**I was provided a complimentary copy of the book for the purposes of this review, but the photos and opinions are my own.**
The Mediterranean Diet: we hear about it on the news but what really is it? Why is it so good for you, and can just anybody do it and still enjoy their food? This book answers all those questions and more.
I’m not big on “diets.” Rather, I like changing your lifestyle. Enjoy food, but eat the right things in the right amounts. Pay attention to ingredients, when you eat and how much and you can lose weight. I like food, and I want to be happy eating it; if it goes in my mouth, it had better be worth the calories and I’d better know what it contains. Some people cut out dairy, others cut out sugar. Each is a lifestyle choice but don’t deprive yourself; instead, educate yourself and you can have success without resenting the changes you’re making.
This book, from the Idiot’s Guide series, will confirm basically what I’m saying. The Mediterranean Diet is a way of life, a food style including fresh fruits, vegetables, and a lot of seasoning, things grown in and around those countries that border the Mediterranean Sea. Dr. Ancel keys, an American scientist, first brought the lifestyle attention back in the 1950s. Dr. Keys’ findings showed that fat consumption, physical activity and eating habits decreased study participants’ risk of cardiovascular disease. The Mediterranean Diet has long-lasting health benefits that prevent chronic health problems. Eating foods rich in fruits, veggies and low-fat dairy, along with reduced sodium and saturated fat, represent an ideal eating pattern. You’ll need to read the book for more details but eating processed foods that are bad for you can and will hurt you. That’s what makes reading this book worth your time. Inside, you’ll find a breakdown into the science behind the lifestyle, the definitions of a various terms, how to stock your pantry, and a lot of healthy hints to help you fully understand why this type of eating works. I learned so much in a ten-minute read, and even if I didn’t stick on this style of eating, I now know a lot more about what I eat and the benefits.
The book includes a slew of recipes to make the change into this lifestyle an easy and realistic one. The recipe categories are broken down into descriptives about what your kitchen should contain, and how to eat three Mediterranean meals a day. Salads, soups, stews, meaty or vegetarian, grains, rice, beans, dips, spreads, appetizers and breads, seasonings, spices, condiments, sauces, dinners, seafoods, sides and desserts — the book covers them all.
The first recipe I tried was for baba ganoush, otherwise known as an eggplant dip. I roasted my own pita chips in olive oil, cayenne and salt, and dipped them into the ganoush for lunch. Lots of healthy additives to my diet and I felt like I was eating something bad!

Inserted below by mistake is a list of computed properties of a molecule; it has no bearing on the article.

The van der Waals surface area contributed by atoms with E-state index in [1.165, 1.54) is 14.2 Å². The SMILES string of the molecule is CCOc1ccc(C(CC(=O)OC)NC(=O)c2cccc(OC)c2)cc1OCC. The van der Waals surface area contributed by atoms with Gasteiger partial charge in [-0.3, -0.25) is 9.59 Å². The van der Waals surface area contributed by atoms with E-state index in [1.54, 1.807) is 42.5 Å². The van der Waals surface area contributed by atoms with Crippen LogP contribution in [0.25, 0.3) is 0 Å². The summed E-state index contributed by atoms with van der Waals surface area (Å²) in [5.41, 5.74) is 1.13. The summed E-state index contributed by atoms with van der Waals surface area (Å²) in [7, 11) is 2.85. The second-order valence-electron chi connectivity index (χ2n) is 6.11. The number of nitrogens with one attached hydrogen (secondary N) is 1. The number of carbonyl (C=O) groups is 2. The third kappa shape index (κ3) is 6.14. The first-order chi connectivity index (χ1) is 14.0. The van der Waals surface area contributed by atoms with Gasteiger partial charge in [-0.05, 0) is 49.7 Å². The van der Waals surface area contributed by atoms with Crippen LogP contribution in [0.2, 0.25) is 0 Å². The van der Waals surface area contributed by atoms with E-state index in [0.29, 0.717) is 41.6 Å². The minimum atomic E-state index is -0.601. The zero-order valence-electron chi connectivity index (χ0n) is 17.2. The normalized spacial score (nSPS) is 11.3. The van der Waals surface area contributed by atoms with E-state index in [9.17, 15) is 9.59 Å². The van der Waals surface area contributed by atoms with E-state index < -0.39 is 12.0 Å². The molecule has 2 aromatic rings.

Next up was olive tapenade. (We love dips!) We host a lot of weekend gatherings and being able to throw out easy, quick dips that are rich in flavor is so important.
Each recipe lists the yield, the prep time, and the serving size. There’s also a Tasty Tip for each recipe, such as “If you don’t like garlic or mint, you don’t have to use them.” It tells you right up front so you aren’t risking ruining a recipe if there’s an ingredient you can’t tolerate.
One really fun thing? The Mediterranean term for recipes, when they had one. “Yes, we’re having Labne with dinner.” Great conversation starter and the kids had fun with this as well.
What’s the difference between a soup and a stew? I know now…but you’re going to have to read the book to find out.
Like Greek Yogurt? Learn how to make it at home! Braised Lamb and Tomatoes, Lamb Meatballs, Tilapia with a Light Olive Sauce, Vegetarian Baked Spaghetti…so many recipes for entrees and sides that you can easily plan your menu out weeks in advance without any repetition.
The only downer about the book is that it’s got no photographs. I like visually perusing parts of the meal but it wasn’t a make-or-break problem. I’d still purchase the book, and I really did like that the binding allows you to flip through and keep it open to a specific page. It’s also not formal, so you aren’t intimidated by the size or the format.
The book, published April 1, 2014, is available at Amazon and other booksellers. You can read it and in conjunction with increasing your exercise, reduce your stress level while eating healthy and/or losing weight. (This would be a great maintenance program as well.) Boost your nutrients without expanding your waistline. Perfect, right?